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SUNDAY SCRIPTURES FOR APRIL 2 | Are we ready to conform our lives to become like Jesus?

Jesus’ entry into Jerusalem on Palm Sunday calls us to embrace both His crucifixion and resurrection

It seems that we just burned the palms from last year into the ashes with which we were anointed at the beginning of Lent. Now we are anticipating the reception of new palms as we celebrate the triumphant entrance of Jesus into Jerusalem and His passion and death. This is not a rhetorical question: Are we ready?

I’m not asking if we’re ready to get new palms. The act of receiving palms, including braiding them or fashioning them into crosses, is something we’re ready for. But are we ready for what this celebration of the passion opens up for us? Are we ready, as the prophet Isaiah says, to have our beards plucked and have our faces spit on? Are we ready to take on the crucified form of Jesus and not just the resurrected form? Are we ready to accept both the triumphant entry, and the brutal death of Jesus? Are we willing to pattern our lives in the same direction?

We’re so happy that Jesus did that with us in mind, and for our sake, but we tend to hesitate when it becomes clear that Jesus asks us to do that very same thing for others, especially our enemies. We argue with the wisdom of Jesus and make all the excuses we can so that we laugh it off rather than follow it.

In St. Paul’s letter to the Philippians, we hear that Jesus emptied Himself, taking on the form of a slave. Just think about that for a moment, and imagine each of us, trying to do that in our own personal lives. What form could that take, and how might it affect how we live?

Throughout Lent, we’ve hopefully been practicing the emptying part. Through our practices of abstinence and fasting, almsgiving and prayer, we have been learning to make room and empty out. So maybe just take a moment and take an inventory of what we have gotten rid of during this Lenten time and are not going to take back when we celebrate Easter.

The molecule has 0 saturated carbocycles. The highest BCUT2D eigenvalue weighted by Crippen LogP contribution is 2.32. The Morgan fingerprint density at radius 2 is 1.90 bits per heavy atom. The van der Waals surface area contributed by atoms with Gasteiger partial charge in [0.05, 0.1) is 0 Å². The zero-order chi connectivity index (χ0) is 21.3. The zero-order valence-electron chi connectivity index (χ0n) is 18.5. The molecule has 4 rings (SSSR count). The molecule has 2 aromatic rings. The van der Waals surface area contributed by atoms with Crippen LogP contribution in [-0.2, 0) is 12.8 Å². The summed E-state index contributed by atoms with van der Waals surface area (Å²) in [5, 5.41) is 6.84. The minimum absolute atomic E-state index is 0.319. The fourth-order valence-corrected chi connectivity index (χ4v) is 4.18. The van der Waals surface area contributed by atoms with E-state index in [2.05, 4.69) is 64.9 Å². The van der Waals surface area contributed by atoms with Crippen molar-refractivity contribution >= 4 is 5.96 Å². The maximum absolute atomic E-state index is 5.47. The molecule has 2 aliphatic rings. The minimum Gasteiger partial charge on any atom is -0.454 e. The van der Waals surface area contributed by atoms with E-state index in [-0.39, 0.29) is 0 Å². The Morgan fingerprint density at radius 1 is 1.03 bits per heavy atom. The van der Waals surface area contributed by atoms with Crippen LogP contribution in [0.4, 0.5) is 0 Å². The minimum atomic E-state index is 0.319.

Have we gone through this whole Lenten time without making a difference in how we live for the long haul? Could it be true that our Lent has been only a minimal life of sacrifice? Could it be that we’ve lived through another Lent, and declared by our actions that we really do not want our lives to take on the form of the life of Jesus?

The poor have not gone away from us, and most of us still have more than enough to meet our needs. What have we done about that imbalance? Our tendency to be self-centered and arrogant might not have given way to humility and service. What is keeping us from taking the next step to make our lives look more like the Jesus we hear about in the Scriptures on Palm Sunday?

If we respond to these questions with embarrassment or shame, don’t waste energy on those things. Let the self-examination be revelatory. Maybe we’ve come to believe that we are more dedicated to the life of Jesus than we really are. Maybe we spend a lot of time looking at how someone else doesn’t live a great religious life without first looking at ourselves and asking for mercy. Maybe we haven’t allowed Jesus to love us so deeply that His love actually transforms our lives. It would be a shame if we’ve had all these opportunities for transformation of heart and life and still have not chosen to do that.

What makes this coming week holy is really not only the official celebrations of the days, but also our choices to conform our lives to become like Jesus. He asks of us not burnt offerings, but a humble and contrite heart. What does true humility look like? What does true contrition lead us to do and say?

Father Donald Wester is pastor of All Saints Parish in St. Peters.

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